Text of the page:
If someone still wants to read it and if you’re not French, don’t read it in French. You wouldn’t understand it. This book doesn’t need a translation, it needs a transcription. It’s full of references to well-known commercials; you need to see the images conveyed by the slogans, otherwise you’re missing the fun and Octave’s point.

After re-reading my review, I notice that I have a lot of links to other posts in it, more than the usual. It shows how it echoed with other books, this novel is indeed a child of its century.

PS : Something else about this book. In his interviews about Claustria, Régis Jauffret makes a comparison between watching TV and the cavern in Plato’s essay. Well, dear M. Jauffret, Frédéric Beigbeder wrote this comparison before and it’s in 99 Francs.

Promising French women writers, they say.

March 17, 2012 44 comments

I’m sorry but this post is only a selfish reminder. The news magazine L’Express published a list of promising contemporary French women writers and I’m interested in discovering them, but of course, I won’t remember their names if I don’t write them down. And then I thought, where do I file the paper list? So here I am, writing an entry as a post-it, to keep the information somewhere I know it won’t get lost.

So here we are with the recommended books:

Confidences à Allah by Saphia Azzedine

She’s influenced by Robert Merle and Philip Roth. That’s a good sign for me.

Héloïse est chauve by Emilie de Turckheim

Her references are Faulkner and Malcom Lowry. I never managed to finish a Faulkner and Under the Volcano has been sitting on the shelf for 3 years now. Heloïse is bald, the title says. Why do I fear a book about Heloïse having cancer?

Des vies d’oiseaux by Véronique Ovaldé

She likes Faulkner, Bolaño, Antonio Lobo Antunes. I don’t know this Portuguese writer but I should check him out.

Du domaine des Murmures by Carole Martinez

She’s fond of Faulkner (Is there a Faulkner mania I’m unaware of, in this country?), Goran Tunström (Don’t ask me who he is), Toni Morrison, Cormac McCarthy, Maupassant, Claudel, Baudelaire and Rimbaud. Claudel ? Brr… I have Le Coeur Cousu at home, her other book but I haven’t started yet.

Rien ne s’oppose à la nuit by Delphine de Vigan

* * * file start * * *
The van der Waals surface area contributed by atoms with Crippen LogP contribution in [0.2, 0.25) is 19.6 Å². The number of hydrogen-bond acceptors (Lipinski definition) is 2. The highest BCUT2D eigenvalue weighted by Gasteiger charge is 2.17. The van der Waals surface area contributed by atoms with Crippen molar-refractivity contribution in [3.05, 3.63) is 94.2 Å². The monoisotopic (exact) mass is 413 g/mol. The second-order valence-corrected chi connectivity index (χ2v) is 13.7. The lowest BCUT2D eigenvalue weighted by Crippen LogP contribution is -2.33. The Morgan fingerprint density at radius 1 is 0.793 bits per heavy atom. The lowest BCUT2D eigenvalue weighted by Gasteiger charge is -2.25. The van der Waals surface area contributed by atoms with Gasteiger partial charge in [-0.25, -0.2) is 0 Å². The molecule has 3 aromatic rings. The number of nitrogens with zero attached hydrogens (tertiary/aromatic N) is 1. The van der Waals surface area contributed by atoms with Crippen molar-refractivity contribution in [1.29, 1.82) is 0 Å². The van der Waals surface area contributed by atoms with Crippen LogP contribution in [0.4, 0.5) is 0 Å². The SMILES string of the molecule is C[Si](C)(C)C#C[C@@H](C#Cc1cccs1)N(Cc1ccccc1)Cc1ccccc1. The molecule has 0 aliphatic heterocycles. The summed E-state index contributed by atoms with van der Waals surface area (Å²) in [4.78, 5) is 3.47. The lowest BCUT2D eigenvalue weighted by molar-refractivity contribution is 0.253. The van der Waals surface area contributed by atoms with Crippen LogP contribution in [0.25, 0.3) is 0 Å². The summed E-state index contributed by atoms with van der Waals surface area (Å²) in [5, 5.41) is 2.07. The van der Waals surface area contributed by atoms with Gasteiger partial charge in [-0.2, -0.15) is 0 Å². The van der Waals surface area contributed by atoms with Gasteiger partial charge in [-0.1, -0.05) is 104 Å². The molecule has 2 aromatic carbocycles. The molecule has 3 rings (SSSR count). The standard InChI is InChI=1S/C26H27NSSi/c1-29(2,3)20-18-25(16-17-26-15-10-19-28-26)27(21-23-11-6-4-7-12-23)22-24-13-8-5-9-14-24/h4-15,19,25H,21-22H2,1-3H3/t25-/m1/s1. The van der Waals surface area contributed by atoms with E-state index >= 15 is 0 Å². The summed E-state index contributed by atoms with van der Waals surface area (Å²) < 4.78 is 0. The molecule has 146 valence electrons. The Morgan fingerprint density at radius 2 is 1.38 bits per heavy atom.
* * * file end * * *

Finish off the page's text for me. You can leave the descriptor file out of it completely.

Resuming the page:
She’s a fan of Modiano, Nathalie Sarraute, Michel Tournier, Laura Kasischke and James Salter. After reading Underground Time, I wouldn’t have imagined her as a fan of the Nouveau Roman.

Les Séparées by Kéthévane Davrichewy

Her influences? Carson McCullers, Raymond Carver, Virginia Woolf, Edith Wharton, Marguerite Duras and Francis Scott Fitzgerald. An intriguing mix of writers.

La Ballade de Lila K by Blandine Le Callet

She’s into Greek tragedies and contemporary American literature. Hum.

Cronos by Linda Lê

Her favourite writers are Marina Tsvetaeva, Louis-René des Forêts, Louis Calaferte and Stif Dagerman. I don’t know her and I’ve never heard of the writers she mentioned. I’m terribly intrigued.

La Mémoire des murs by Tatiana de Rosnay.

She’s influenced by Daphne du Maurier and Ian McEwan. I’ve never been tempted by her books but I may be wrong.

Have you ever heard of them before or read their books?

The Emigrants by Vilhelm Moberg

March 14, 2012 18 comments

The Emigrants by Vilhelm Moberg (1898-1973) Published in 1949.

From 1949 to 1959, the Swedish author Vilhelm Moberg wrote the Emigrants series, which counts four volumes.

  • The Emigrants (1949)
  • Unto a Good Land (1952)
  • The Settlers (1956)
  • The Last Letter Home (1959)

The series relates the story of a Swedish family from Småland, a rural part of Sweden, who emigrates to Minnesota. Don’t ask me why the French edition has five volumes, the second one relates the crossing of the Atlantic. I suppose it’s included in the first book in the English edition.

The Emigrants describes the life of peasants in Småland in the early 1850s. As the law on inheritance splits properties equally between children, the heir who wants the estate must buy out their siblings’ part. If the division is done during the parents’ lifetime, they keep an allowance. It has a huge impact on their living conditions.